Jobs lifeline for Corus workers

Steel workers set to lose their jobs under a huge cutback were today given fresh hope of finding new work in the telecoms industry.

EXi Telcoms said it will target workers at steel firm Corus as part of a drive to recruit 4,000 workers across the UK over the next two years.

But the company made it clear that other workers would also be attracted by the offer of a job building new masts and other infrastructure for the telecoms industry, including the new generation of mobile phones.

Special job shops will be set up at Corus factories to help train steel workers facing redundancy.

The initiative was drawn up with the aid of the Amalgamated Engineering and Electrical Union which will provide buildings for retraining to take place.

General Secretary Sir Ken Jackson said it was important to start working towards finding new jobs for steel workers although he made it clear that Corus was not being "let off the hook".

Sir Ken and other union officials will meet Corus later today in London for a last ditch attempt to head off 6,000 planned redundancies.

Sir Ken told a London news conference announcing the new jobs: "This is a genuinely radical way of dealing with the threat of redundancy. We can offer our members in Corus and elsewhere the chance of retraining and a real job with real skills.

"These are real jobs for people who face an otherwise uncertain future. But we will maximise pressure on Corus to reverse its decision although we realise that we will not save every job in Corus."

Martin Kirke, general manager of EXi, said there will be a two to three month training period before people can start work for the company.

A pilot scheme was being introduced targeting Corus workers and Mr Kirke said he expected "significant numbers" of ex-steel workers would be recruited because many of them had the type of skills the company would be looking for.

Workers would not have to relocate their homes but they would be expected to travel across the country installing telecoms equipment.

Their pay rates will be comparable to those in the steel industry, said Mr Kirke.

"There is potential for the lions share to go to Corus workers although we want to extend recruitment to other manufacturing workers facing redundancy."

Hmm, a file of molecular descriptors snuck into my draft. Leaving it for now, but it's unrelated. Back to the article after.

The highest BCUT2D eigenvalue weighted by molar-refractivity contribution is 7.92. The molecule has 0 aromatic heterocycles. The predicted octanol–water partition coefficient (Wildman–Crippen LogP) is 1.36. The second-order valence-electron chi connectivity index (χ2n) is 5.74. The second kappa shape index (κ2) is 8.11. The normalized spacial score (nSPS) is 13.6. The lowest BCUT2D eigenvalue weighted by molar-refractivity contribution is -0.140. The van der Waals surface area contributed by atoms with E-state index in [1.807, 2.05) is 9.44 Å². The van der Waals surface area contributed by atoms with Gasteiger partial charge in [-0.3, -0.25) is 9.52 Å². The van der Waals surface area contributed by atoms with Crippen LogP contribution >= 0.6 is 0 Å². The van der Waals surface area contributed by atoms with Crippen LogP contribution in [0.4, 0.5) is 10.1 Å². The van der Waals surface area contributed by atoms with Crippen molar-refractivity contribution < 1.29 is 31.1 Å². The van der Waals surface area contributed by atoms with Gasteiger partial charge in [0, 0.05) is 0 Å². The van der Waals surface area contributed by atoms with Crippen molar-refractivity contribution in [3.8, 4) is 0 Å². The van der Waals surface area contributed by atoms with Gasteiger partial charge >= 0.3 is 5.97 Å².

The announcement was welcomed by the Government which has not given any money to EXi but has hinted that help could be offered for retraining.

Trade and Industry Secretary Stephen Byers said workers leaving certain sectors of the economy could make ideal candidates for new jobs such as those being created by EXi.

"Demand across the whole telecoms sector in the UK is likely to grow dramatically over the next couple of years and we must ensure that it can be satisfied.

"If the UK is to reap the benefits of new networks, we need plenty of skilled technician workers of this kind."

Employment Minister Tessa Jowell said: "This initiative is successfully tying together skills needs with training for workers facing redundancy."

Mr Kirke said he would be in negotiations over the next three months with telecoms equipment suppliers before finalising the recruitment drive.

The EXi move was attacked as undermining efforts to save jobs.

Eddie Long, a Transport and General Workers' Union member at the closure-threatened Ebbw Vale plant in south Wales, said the news could not have come at a worse time.

"In our view this has pre-empted the whole issue and undermined everything other unions are doing to save jobs," he said.

"The moratorium on Corus' planned job cuts runs out today and there have been strenuous behind-the-scenes efforts to come up with a viable alternative.

"For the AEEU to suddenly announce that they have been looking for alternatives employment for steel workers sends out all the wrong signals.

"It says they have accepted the cuts will take place even though the fight to save them is still going on. They should never have made this announcement today."